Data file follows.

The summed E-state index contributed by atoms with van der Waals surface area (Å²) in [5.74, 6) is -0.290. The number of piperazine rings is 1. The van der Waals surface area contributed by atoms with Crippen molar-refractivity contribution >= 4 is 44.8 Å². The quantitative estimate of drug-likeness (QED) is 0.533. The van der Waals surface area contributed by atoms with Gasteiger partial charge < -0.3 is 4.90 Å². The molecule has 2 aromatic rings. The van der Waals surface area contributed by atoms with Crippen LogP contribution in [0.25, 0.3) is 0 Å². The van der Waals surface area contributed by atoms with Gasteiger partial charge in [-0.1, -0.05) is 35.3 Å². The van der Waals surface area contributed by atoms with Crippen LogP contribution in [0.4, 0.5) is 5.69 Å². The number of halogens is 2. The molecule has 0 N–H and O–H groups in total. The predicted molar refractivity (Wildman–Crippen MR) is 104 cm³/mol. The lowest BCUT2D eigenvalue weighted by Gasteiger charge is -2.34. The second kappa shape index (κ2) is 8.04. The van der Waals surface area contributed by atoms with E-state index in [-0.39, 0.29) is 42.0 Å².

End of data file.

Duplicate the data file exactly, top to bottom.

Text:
The summed E-state index contributed by atoms with van der Waals surface area (Å²) in [5.74, 6) is -0.290. The number of piperazine rings is 1. The van der Waals surface area contributed by atoms with Crippen molar-refractivity contribution >= 4 is 44.8 Å². The quantitative estimate of drug-likeness (QED) is 0.533. The van der Waals surface area contributed by atoms with Gasteiger partial charge < -0.3 is 4.90 Å². The molecule has 2 aromatic rings. The van der Waals surface area contributed by atoms with Crippen LogP contribution in [0.25, 0.3) is 0 Å². The van der Waals surface area contributed by atoms with Gasteiger partial charge in [-0.1, -0.05) is 35.3 Å². The van der Waals surface area contributed by atoms with Crippen LogP contribution in [0.4, 0.5) is 5.69 Å². The number of halogens is 2. The molecule has 0 N–H and O–H groups in total. The predicted molar refractivity (Wildman–Crippen MR) is 104 cm³/mol. The lowest BCUT2D eigenvalue weighted by Gasteiger charge is -2.34. The second kappa shape index (κ2) is 8.04. The van der Waals surface area contributed by atoms with E-state index in [-0.39, 0.29) is 42.0 Å².